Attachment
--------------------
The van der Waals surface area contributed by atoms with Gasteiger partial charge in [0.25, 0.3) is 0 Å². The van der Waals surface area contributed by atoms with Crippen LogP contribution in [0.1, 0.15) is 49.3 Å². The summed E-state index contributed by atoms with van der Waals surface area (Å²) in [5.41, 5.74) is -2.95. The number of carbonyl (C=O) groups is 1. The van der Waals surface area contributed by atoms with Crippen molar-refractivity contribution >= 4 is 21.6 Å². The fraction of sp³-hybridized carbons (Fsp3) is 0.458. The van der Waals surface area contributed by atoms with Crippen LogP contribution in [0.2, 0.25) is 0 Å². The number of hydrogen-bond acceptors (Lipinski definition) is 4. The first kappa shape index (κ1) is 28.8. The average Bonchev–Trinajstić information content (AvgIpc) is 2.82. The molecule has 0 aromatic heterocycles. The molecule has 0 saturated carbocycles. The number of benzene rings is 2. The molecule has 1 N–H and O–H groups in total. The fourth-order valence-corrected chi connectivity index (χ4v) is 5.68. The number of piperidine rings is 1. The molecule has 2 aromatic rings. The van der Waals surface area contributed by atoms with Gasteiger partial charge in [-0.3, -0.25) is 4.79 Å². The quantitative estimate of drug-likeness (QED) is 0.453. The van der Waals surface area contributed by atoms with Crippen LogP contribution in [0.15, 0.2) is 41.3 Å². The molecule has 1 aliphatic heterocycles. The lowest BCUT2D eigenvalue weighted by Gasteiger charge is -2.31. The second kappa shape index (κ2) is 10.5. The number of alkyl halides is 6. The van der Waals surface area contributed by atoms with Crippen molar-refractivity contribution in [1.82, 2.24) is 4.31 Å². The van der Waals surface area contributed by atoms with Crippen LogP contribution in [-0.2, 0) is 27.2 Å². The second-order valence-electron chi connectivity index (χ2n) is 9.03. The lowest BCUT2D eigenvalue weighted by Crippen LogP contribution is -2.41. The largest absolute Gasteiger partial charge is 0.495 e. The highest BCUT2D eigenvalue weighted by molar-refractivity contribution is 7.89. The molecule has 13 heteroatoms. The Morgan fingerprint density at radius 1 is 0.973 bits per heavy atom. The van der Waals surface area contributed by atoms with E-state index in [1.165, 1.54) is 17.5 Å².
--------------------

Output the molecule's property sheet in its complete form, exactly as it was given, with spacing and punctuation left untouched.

The van der Waals surface area contributed by atoms with Gasteiger partial charge in [0.25, 0.3) is 0 Å². The van der Waals surface area contributed by atoms with Crippen LogP contribution in [0.1, 0.15) is 49.3 Å². The summed E-state index contributed by atoms with van der Waals surface area (Å²) in [5.41, 5.74) is -2.95. The number of carbonyl (C=O) groups is 1. The van der Waals surface area contributed by atoms with Crippen molar-refractivity contribution >= 4 is 21.6 Å². The fraction of sp³-hybridized carbons (Fsp3) is 0.458. The van der Waals surface area contributed by atoms with Crippen LogP contribution in [0.2, 0.25) is 0 Å². The number of hydrogen-bond acceptors (Lipinski definition) is 4. The first kappa shape index (κ1) is 28.8. The average Bonchev–Trinajstić information content (AvgIpc) is 2.82. The molecule has 0 aromatic heterocycles. The molecule has 0 saturated carbocycles. The number of benzene rings is 2. The molecule has 1 N–H and O–H groups in total. The fourth-order valence-corrected chi connectivity index (χ4v) is 5.68. The number of piperidine rings is 1. The molecule has 2 aromatic rings. The van der Waals surface area contributed by atoms with Gasteiger partial charge in [-0.3, -0.25) is 4.79 Å². The quantitative estimate of drug-likeness (QED) is 0.453. The van der Waals surface area contributed by atoms with Crippen LogP contribution in [0.15, 0.2) is 41.3 Å². The molecule has 1 aliphatic heterocycles. The lowest BCUT2D eigenvalue weighted by Gasteiger charge is -2.31. The second kappa shape index (κ2) is 10.5. The number of alkyl halides is 6. The van der Waals surface area contributed by atoms with Crippen molar-refractivity contribution in [1.82, 2.24) is 4.31 Å². The van der Waals surface area contributed by atoms with Crippen LogP contribution in [-0.2, 0) is 27.2 Å². The second-order valence-electron chi connectivity index (χ2n) is 9.03. The lowest BCUT2D eigenvalue weighted by Crippen LogP contribution is -2.41. The largest absolute Gasteiger partial charge is 0.495 e. The highest BCUT2D eigenvalue weighted by molar-refractivity contribution is 7.89. The molecule has 13 heteroatoms. The Morgan fingerprint density at radius 1 is 0.973 bits per heavy atom. The van der Waals surface area contributed by atoms with E-state index in [1.165, 1.54) is 17.5 Å².